Project aims to alleviate textbook costs for university students in Atlantic Canada | CBC News

“The Council of Atlantic University Libraries provided the initial investment with the hopes of creating a free online public domain for hosting and publishing open educational resources, meaning post-secondary students would have access to online textbooks, videos, digital images and supplemental materials. …”

Countries Are Adapting Intellectual Property Laws to Prioritise Health During COVID-19

“Intellectual property (IP) rights can potentially impede mass production of existing health products, as well as innovation and research and development of new products. IP rights can be exercised by their owners to grant or withhold from licensing the technology required for manufacturing or further developing a product. If a license is denied, the technology will not be available for other firms to manufacture or supply.

Usually, a bundle of several IP rights can exist around a particular technology. It is very common patenting strategy in the pharmaceutical industry to take separate patents on the main compound of a drug and a large number of secondary patents on different formulations and combinations, dosage, as well as other possible therapeutic use of a drug. This can make it difficult for follow on innovators to invent around the thicket of IP rights….

Through a resolution of the World Health Assembly on COVID-19, member states of the WHO have recognised the possible need for countries to adopt measures to ensure that IP rights do not constrain global equitable access to health technologies for COVID-19 through the full use of the flexibilities of the agreement on Trade-Related Aspects of Intellectual Property Rights (TRIPS) as well as voluntary pooling of patented technologies, data and know-how….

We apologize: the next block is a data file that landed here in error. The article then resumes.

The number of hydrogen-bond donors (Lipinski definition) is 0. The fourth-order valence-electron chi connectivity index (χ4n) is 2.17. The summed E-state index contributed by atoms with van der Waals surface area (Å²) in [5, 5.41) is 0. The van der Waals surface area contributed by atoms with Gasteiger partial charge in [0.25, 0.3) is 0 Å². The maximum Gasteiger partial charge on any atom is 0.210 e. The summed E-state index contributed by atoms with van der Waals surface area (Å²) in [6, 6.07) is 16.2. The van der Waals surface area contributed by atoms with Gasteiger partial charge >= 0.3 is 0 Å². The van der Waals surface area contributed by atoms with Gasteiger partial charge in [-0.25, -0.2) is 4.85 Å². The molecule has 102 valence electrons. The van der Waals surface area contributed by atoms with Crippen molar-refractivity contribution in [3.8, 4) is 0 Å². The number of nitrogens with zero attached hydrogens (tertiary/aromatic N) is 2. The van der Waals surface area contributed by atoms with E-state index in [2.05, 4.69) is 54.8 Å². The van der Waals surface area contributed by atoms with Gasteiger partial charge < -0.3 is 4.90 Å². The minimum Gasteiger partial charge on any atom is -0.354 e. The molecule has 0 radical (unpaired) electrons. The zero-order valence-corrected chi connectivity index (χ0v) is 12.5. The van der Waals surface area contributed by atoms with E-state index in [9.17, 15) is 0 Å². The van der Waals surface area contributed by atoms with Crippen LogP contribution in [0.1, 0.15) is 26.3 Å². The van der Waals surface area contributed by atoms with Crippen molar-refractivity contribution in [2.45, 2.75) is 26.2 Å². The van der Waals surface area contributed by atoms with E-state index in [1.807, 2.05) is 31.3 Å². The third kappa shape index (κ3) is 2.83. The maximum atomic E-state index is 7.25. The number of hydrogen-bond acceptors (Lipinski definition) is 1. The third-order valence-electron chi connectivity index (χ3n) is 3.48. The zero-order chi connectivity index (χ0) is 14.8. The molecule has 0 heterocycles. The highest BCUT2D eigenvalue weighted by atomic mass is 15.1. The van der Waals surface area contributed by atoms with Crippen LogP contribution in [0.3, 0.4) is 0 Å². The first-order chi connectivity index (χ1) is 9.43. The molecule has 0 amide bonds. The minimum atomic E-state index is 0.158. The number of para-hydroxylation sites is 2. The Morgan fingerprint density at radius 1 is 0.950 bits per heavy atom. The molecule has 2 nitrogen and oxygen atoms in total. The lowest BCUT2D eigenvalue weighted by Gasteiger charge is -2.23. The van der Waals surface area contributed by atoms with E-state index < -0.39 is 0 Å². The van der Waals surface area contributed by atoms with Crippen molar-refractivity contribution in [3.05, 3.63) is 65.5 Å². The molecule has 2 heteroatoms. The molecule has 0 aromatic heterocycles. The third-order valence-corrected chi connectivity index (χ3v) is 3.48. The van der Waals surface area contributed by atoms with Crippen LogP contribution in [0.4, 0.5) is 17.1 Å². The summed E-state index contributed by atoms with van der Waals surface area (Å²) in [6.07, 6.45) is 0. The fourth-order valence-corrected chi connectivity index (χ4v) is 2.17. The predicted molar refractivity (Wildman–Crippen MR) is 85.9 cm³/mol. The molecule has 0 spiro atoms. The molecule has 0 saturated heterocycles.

A number of flexibilities available under the TRIPS Agreement can be applied by governments to ensure that IP rights do not constrain innovation and availability of health technologies required for responding to COVID-19….

It is time for developing countries to review the extent to which such measures can be adopted, or what changes, if any, need to be introduced into their legal regimes so as to be able to act effectively and timely to address the devastating effects of the COVID-19 pandemic….”

CARL Member Libraries Quantify Their Investments in Open Scholarship – Canadian Association of Research Libraries

“The Canadian Association of Research Libraries (CARL) has released a report detailing its academic member institutions’ financial contributions to the development and sustainability of the infrastructure and services that underlie open scholarship.

In recent years, CARL has been working towards a vision of an open, sustainable, and innovative scholarly communication system, governed and managed by the scholarly community. Having a clear understanding of current investments is crucial for advancing this vision, setting targets for future investments in open, and identifying opportunities for coordinated, collective action.